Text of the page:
I’ve said this before but we’ve only had one mission at the company. I really, really wanted to make a game where you sit on the bus and see everyone playing our games. This is the first time this has really happened. It is a really amazing feeling. And now we have the resources and support. At the end of the day, you’re making creative content and you’re putting your heart and soul into it. It’s so personal.

TechCrunch: How many press hits did Dan have to do before Zynga really picked up on this game?

Ko: This game was obviously rising on the charts very quickly. I’ve got a lot of apps and there was this moment where we realized how powerful Draw Something was. I said on the press call earlier that I was using Draw Something on my way from the San Francisco airport and Mark was playing it against his family and friends.

We’ve had tremendous respect for this team. They’ve been around for a couple years and we both want to differentiate ourselves by creating high-quality social experiences. These guys are literally focused on the same values. It was a meeting of the minds.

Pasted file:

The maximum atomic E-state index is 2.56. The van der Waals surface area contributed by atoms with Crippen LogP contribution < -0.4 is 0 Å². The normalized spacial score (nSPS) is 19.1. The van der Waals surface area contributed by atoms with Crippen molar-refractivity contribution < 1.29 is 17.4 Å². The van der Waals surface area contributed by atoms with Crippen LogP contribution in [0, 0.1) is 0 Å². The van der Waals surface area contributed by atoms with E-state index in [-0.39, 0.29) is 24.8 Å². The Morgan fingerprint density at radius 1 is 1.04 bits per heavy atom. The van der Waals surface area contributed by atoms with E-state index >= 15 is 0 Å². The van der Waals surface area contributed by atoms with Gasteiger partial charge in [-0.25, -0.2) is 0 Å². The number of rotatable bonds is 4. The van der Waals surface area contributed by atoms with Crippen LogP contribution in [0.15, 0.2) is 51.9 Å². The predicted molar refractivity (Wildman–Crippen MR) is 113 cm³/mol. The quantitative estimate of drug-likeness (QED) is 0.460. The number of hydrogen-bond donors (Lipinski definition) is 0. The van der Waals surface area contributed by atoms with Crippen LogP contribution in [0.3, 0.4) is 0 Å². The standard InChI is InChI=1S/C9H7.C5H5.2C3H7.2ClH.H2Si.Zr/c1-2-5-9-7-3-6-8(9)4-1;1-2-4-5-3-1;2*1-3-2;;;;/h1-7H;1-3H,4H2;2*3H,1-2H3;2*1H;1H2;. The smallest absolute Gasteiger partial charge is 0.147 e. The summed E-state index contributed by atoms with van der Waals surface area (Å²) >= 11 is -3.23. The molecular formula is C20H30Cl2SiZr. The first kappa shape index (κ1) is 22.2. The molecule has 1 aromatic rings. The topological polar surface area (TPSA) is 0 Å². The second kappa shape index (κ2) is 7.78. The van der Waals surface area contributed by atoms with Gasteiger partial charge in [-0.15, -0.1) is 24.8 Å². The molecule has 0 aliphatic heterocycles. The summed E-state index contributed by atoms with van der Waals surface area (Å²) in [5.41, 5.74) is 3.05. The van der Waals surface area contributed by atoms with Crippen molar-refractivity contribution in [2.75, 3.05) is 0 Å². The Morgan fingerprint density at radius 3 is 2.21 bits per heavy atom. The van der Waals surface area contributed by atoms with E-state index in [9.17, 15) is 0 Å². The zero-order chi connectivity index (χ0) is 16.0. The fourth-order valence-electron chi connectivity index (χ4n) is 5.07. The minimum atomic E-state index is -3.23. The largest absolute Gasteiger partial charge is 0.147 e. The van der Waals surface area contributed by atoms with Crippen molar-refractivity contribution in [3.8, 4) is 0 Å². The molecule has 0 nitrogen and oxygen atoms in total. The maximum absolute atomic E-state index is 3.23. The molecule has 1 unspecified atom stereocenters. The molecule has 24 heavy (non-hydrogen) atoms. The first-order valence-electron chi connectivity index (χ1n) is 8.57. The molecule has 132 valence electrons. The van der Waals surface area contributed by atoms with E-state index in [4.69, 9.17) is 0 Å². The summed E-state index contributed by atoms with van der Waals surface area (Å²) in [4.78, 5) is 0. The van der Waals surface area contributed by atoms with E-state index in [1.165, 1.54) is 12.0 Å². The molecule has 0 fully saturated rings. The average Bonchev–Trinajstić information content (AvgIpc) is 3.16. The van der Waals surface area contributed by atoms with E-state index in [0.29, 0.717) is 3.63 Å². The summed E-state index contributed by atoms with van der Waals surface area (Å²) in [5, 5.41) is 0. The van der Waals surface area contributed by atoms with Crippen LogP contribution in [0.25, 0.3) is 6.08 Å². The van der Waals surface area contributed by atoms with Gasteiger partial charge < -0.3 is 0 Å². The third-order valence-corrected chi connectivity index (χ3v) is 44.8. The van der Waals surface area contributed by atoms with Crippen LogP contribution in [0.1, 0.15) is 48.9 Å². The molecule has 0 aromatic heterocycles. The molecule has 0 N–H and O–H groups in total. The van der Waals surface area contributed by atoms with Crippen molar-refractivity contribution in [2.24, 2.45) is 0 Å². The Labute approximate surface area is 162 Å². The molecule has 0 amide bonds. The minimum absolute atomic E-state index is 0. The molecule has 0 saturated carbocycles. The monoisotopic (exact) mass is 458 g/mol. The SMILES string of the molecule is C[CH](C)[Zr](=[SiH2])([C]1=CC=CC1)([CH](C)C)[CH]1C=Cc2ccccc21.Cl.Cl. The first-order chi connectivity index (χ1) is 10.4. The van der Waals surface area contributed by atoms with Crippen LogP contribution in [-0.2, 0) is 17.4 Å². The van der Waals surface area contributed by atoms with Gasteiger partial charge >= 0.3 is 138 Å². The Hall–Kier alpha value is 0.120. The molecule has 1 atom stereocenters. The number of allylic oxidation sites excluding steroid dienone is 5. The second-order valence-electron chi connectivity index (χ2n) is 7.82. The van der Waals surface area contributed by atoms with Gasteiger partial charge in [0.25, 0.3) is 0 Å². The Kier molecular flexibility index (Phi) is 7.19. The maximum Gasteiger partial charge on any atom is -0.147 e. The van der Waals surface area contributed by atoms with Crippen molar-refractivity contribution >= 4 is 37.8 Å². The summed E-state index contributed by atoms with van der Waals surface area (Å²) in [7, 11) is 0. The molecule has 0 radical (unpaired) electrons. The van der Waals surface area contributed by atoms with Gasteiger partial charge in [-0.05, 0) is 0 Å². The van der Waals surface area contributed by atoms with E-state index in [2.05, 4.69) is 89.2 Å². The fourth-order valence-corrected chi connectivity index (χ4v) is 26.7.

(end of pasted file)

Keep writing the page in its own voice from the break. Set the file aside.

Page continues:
TechCrunch: Are all of OMGPOP’s employees going over?

Porter: Yes, they’re all fired up. They’re already changing their LinkedIn profiles.

TechCrunch: So what changes with the game now?

Porter: Starting tomorrow, we’re going to be adding cows. No really. So, Words With Friends has a chat feature and we’d like to focus on that.

We’d like to give people a better opportunity to capture their drawings. There should be a save feature for saving your pictures. I didn’t really get this idea until I was playing with one of my kids. You know how you like to save your kids’ pictures and put them on the refrigerator and they draw these crushingly heart-breaking stick figures. We’ve got to make this feature fast.

TechCrunch: How is the monetization of the game changing? It’s very front-loaded right now with paid app downloads and in-app purchases of color packs. But eventually, it may end up being far more advertising-dependent like Words With Friends.

Zynga: We’re not talking about changes in monetization.